By 1985, CALSTAR had started its own Federal Aviation Regulations (FAR) Part 135 operation and add a second base in Watsonville the following year. However, the high cost of service resulted in mounting debt. As operating losses continued, the company found itself on the brink of failure. Limited internal management capability and operating systems added to the challenge.

The CALSTAR board of directors faced some difficult decisions. They reorganized the company and returned to a single-aircraft operation to reduce costs. During the restructuring process, nearly half of the employees opted to leave; those who stayed agreed to accept lower salaries to keep the organization afloat. Board chairman Michael Heil, an executive with San Jose Medical Center, managed operations while recruiting a new executive officer.

In 1987, the Board hired Joe Cook as president & CEO. Cook was a former Army pilot with field experience as well as management expertise who had turned around other organizations in financial turmoil. He mapped out a business plan to return CALSTAR to a financially viable position. Within a year, CALSTAR was out of crisis and on the road to solid financial ground.

Innovation Breeds Expansion

From its inception, CALSTAR was often called upon for unique situations. During the California floods of 1986, CALSTAR helicopters flew needed equipment to areas inaccessible by road. In 1989, following the Loma Prieta earthquake, CALSTAR was the one of the first on-scene at the collapsed Cypress Viaduct (a raised freeway in Oakland) and transported one of the few survivors. As CALSTAR's innovative responses continued to influence the region, expansion came naturally. Having learned a harsh lesson about the nature of expansion in its early years, CALSTAR chose new service areas and bases more carefully. Today, CALSTAR serves its expansive coverage area with a fleet of Eurocopter B0 105s, Bell 222s, MD 902 Explorers, Cessna 421s and an Agusta 109.

By the early 1990s after testing several locations, CALSTAR 1 found a home in Concord. More CALSTAR bases followed in steady succession. CALSTAR 2 opened in Gilroy in 1993, and CALSTAR 3 was added two years later in Auburn. With these three bases, CALSTAR became the largest regional air ambulance provider in Northern California.

CALSTAR 4 (Ukiah) began operations in 1998. The next year CALSTAR acquired a fixed wing aircraft and established CALSTAR 70 to manage long distance inter-facility transports. In 2001–2002, the company added CALSTAR 5 (Salinas), CALSTAR 6 (South Lake Tahoe) and CALSTAR 7 (Santa Maria).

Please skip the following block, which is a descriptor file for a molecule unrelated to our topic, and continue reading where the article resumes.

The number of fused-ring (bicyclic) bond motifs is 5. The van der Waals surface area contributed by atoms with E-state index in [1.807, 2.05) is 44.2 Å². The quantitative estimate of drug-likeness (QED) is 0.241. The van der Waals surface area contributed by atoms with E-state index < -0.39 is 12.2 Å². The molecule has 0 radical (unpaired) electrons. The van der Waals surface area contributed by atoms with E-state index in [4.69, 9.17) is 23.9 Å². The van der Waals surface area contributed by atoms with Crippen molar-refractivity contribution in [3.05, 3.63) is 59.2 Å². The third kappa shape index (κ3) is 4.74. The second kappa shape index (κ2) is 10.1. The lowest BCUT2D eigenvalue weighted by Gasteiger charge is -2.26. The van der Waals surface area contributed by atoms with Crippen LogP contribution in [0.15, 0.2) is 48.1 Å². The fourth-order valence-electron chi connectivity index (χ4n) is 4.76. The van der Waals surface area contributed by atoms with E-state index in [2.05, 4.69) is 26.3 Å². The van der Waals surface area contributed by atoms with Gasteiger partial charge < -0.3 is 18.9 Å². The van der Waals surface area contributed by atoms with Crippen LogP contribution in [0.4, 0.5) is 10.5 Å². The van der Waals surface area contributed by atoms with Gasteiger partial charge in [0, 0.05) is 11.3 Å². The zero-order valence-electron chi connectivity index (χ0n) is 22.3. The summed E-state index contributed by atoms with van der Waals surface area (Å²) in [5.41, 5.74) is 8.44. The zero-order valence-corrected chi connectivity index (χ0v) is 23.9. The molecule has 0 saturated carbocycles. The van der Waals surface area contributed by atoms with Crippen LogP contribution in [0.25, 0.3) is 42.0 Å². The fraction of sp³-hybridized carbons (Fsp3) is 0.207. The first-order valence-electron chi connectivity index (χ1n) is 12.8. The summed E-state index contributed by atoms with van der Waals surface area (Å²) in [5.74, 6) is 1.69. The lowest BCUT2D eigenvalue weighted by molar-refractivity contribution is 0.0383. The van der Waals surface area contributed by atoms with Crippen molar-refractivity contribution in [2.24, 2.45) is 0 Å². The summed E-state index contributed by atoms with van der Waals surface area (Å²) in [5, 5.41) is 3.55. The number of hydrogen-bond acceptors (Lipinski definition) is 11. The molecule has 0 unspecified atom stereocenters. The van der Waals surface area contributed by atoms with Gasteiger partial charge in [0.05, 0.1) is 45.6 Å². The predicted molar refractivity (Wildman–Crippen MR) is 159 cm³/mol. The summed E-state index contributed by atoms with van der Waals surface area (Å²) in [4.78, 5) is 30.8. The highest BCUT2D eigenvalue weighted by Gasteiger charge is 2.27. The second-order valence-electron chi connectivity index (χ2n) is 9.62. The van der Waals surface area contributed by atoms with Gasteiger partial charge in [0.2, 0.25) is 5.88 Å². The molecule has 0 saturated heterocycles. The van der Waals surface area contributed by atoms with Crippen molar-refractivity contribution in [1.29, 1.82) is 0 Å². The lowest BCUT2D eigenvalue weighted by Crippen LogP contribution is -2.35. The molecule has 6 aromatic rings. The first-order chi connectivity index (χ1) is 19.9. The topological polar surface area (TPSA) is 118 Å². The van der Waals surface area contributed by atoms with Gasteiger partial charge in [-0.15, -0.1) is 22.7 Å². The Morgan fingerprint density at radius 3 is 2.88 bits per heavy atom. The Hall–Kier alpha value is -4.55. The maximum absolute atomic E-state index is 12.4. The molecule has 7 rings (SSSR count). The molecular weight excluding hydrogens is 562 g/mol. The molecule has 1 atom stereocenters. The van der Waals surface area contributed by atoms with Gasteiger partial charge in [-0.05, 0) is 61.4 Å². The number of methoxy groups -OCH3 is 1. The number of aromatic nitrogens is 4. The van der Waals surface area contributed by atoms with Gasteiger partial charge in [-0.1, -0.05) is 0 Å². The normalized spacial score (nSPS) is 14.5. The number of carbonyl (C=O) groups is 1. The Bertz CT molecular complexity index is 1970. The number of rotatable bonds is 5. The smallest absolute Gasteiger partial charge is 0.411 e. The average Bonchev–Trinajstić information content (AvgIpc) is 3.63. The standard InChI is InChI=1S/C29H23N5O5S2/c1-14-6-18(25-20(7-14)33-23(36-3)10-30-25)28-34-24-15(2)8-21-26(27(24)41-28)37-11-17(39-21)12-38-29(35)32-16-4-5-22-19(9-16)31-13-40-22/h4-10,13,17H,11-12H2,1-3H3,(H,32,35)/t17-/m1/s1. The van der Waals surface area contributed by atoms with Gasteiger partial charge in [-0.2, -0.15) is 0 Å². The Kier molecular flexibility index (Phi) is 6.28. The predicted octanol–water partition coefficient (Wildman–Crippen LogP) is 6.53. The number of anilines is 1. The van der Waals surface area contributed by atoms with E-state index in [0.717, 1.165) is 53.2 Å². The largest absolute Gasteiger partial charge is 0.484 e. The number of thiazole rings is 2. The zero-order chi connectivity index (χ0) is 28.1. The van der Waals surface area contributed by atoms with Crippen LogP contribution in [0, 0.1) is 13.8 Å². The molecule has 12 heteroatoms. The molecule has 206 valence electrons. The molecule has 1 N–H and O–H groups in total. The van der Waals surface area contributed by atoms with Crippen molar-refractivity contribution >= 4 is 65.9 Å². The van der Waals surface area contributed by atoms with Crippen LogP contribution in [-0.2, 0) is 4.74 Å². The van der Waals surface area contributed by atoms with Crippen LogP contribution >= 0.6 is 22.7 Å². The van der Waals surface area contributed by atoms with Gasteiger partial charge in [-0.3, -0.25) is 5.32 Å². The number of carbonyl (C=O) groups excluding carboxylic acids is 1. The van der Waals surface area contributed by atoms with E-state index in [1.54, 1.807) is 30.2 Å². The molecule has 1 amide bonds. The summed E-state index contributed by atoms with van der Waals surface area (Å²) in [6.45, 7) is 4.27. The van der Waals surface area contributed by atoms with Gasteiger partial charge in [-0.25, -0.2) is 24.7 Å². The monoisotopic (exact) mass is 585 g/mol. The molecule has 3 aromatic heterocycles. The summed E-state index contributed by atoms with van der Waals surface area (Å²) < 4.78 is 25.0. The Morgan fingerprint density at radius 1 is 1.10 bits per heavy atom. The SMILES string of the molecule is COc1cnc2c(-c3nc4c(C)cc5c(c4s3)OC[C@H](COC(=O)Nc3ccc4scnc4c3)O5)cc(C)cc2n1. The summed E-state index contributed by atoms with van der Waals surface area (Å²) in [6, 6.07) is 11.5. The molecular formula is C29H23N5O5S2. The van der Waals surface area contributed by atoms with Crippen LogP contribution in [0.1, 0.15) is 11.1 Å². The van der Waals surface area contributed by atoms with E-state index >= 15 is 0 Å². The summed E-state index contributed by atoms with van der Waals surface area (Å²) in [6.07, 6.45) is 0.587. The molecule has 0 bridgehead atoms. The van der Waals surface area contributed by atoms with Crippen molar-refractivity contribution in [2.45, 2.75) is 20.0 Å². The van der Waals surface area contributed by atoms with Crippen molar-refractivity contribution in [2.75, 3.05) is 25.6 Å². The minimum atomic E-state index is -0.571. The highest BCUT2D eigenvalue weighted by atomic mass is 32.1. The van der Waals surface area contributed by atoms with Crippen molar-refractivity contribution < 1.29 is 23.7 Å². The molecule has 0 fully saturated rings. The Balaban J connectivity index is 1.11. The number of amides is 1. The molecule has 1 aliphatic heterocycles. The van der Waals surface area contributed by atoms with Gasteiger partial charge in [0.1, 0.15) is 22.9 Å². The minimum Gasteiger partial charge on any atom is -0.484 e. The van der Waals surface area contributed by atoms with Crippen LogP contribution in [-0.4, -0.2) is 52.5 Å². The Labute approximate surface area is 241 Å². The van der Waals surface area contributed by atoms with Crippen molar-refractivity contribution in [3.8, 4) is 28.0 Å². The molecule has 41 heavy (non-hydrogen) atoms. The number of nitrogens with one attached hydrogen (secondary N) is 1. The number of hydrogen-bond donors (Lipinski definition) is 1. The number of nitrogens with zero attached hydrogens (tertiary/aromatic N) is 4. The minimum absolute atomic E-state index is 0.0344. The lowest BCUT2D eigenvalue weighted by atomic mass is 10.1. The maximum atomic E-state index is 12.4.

In 2004, CALSTAR moved its operational headquarters from Hayward to McClellan Park in Sacramento. Three years later, the CALSTAR Emergency Patient Transport Center (CALCOM) was established at McClellan to coordinate CALSTAR's inter-facility transports.

In 2006, a need was identified for air rescue services in Solano County and along the heavily-traveled Interstate Highway 80 corridor between Sacramento and San Francisco. CALSTAR responded with its eighth helicopter base, CALSTAR 8 in Vacaville.

In 2008, CALSTAR saw an opportunity to enhance services in the rural, agricultural and mountainous regions of the state. Hollister was identified for future expansion as CALSTAR 9 to serve more of Monterey and San Benito Counties. CALSTAR 10 opened in Jackson in 2009 to serve Amador County.

In April 2010, Joe Cook retired as president and CEO of CALSTAR after more than 22 years of service. CALSTAR CFO Lynn Malmstrom was chosen to succeed Cook, and he pledged to uphold CALSTAR's excellent patient care and safety record. “Joe has set the bar high, and we intend to keep it there,” he said. “We have an outstanding team, and together we can keep the company thriving.”

Since beginning flight operations in 1984, CALSTAR has transported more than 40,000 critically injured or ill patients to hospitals and trauma centers throughout California and Northern Nevada. Guided by sound business practices, future growth will be determined by a number of factors, but community need for CALSTAR's life-saving services will remain a critical element in the decision-making process.